Development and formative evaluation of a motorcycle rider training intervention to address risk taking

Rowden, Peter John (2012) Development and formative evaluation of a motorcycle rider training intervention to address risk taking. PhD thesis, Queensland University of Technology.


The need to address on-road motorcycle safety in Australia is important due to the disproportionately high percentage of riders and pillions killed and injured each year. One approach to preventing motorcycle-related injury is through training and education. However, motorcycle rider training lacks empirical support as an effective road safety countermeasure to reduce crash involvement. Previous reviews have highlighted that risk-taking is a contributing factor in many motorcycle crashes, rather than merely a lack of vehicle-control skills (Haworth & Mulvihill, 2005; Jonah, Dawson & Bragg, 1982; Watson et al, 1996). Hence, though the basic vehicle-handling skills and knowledge of road rules that are taught in most traditional motorcycle licence training programs may be seen as an essential condition of safe riding, they do not appear to be sufficient in terms of crash reduction. With this in mind there is considerable scope for the improvement of program focus and content for rider training and education. This program of research examined an existing traditional pre-licence motorcycle rider training program and formatively evaluated the addition of a new classroom-based module to address risky riding; the Three Steps to Safer Riding program. The pilot program was delivered in the real world context of the Q-Ride motorcycle licensing system in the state of Queensland, Australia. Three studies were conducted as part of the program of research: Study 1, a qualitative investigation of delivery practices and student learning needs in an existing rider training course; Study 2, an investigation of the extent to which an existing motorcycle rider training course addressed risky riding attitudes and motives; and Study 3, a formative evaluation of the new program.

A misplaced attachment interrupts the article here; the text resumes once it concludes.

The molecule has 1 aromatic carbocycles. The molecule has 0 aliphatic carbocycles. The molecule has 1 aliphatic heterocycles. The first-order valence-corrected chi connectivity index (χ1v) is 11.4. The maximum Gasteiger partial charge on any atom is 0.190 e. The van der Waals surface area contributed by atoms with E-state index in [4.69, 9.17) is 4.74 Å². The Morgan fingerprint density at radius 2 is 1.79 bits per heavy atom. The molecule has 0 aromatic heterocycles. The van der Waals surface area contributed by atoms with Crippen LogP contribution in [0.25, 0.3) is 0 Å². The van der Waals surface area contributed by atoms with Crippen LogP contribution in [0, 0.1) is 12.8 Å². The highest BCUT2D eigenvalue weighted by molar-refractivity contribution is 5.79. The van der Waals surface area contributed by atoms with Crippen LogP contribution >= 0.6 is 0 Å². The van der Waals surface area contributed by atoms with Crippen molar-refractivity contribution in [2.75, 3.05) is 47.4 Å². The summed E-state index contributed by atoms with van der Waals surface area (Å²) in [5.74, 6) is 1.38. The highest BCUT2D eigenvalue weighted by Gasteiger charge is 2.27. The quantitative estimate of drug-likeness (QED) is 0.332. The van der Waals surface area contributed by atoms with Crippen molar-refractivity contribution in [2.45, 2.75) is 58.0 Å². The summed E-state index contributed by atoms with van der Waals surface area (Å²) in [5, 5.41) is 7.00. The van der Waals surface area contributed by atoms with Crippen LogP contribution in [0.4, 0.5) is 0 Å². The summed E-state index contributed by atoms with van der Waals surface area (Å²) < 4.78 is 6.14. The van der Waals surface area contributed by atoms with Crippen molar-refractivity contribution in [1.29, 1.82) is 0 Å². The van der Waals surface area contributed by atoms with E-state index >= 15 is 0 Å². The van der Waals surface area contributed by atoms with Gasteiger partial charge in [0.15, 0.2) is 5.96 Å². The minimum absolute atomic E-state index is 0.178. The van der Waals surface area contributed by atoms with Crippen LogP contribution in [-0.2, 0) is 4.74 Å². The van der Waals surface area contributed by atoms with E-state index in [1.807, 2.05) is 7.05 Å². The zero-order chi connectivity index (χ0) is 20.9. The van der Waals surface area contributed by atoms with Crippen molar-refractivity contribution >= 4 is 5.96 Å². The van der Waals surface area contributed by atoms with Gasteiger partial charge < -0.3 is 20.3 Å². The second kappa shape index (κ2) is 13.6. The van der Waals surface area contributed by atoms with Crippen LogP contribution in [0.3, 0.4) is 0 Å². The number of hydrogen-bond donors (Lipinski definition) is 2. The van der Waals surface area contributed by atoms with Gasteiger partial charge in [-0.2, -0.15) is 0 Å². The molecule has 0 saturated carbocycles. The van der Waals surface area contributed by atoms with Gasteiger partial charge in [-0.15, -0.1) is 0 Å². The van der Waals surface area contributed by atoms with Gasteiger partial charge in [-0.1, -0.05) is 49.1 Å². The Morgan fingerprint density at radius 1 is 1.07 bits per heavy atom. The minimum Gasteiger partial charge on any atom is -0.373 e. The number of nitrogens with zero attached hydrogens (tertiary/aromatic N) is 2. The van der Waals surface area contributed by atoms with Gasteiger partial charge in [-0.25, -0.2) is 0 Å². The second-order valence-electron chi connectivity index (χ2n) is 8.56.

A literature review as well as the investigation of learning needs for motorcyclists in Study 1 aimed to inform the initial planning and development of the Three Steps to Safer Riding program. Findings from Study 1 suggested that the training delivery protocols used by the industry partner training organisation were consistent with a learner-centred approach and largely met the learning needs of trainee riders. However, it also found that information from the course needs to be reinforced by on-road experiences for some riders once licensed and that personal meaning for training information was not fully gained until some riding experience had been obtained. While this research informed the planning and development of the new program, a project team of academics and industry experts were responsible for the formulation of the final program. Study 2 and Study 3 were conducted for the purpose of formative evaluation and program refinement.

Study 2 served primarily as a trial to test research protocols and data collection methods with the industry partner organisation and, importantly, also served to gather comparison data for the pilot program which was implemented with the same rider training organisation. Findings from Study 2 suggested that the existing training program of the partner organisation generally had a positive (albeit small) effect on safety in terms of influencing attitudes to risk taking, the propensity for thrill seeking, and intentions to engage in future risky riding. However, maintenance of these effects over time and the effects on riding behaviour remain unclear due to a low response rate upon follow-up 24 months after licensing.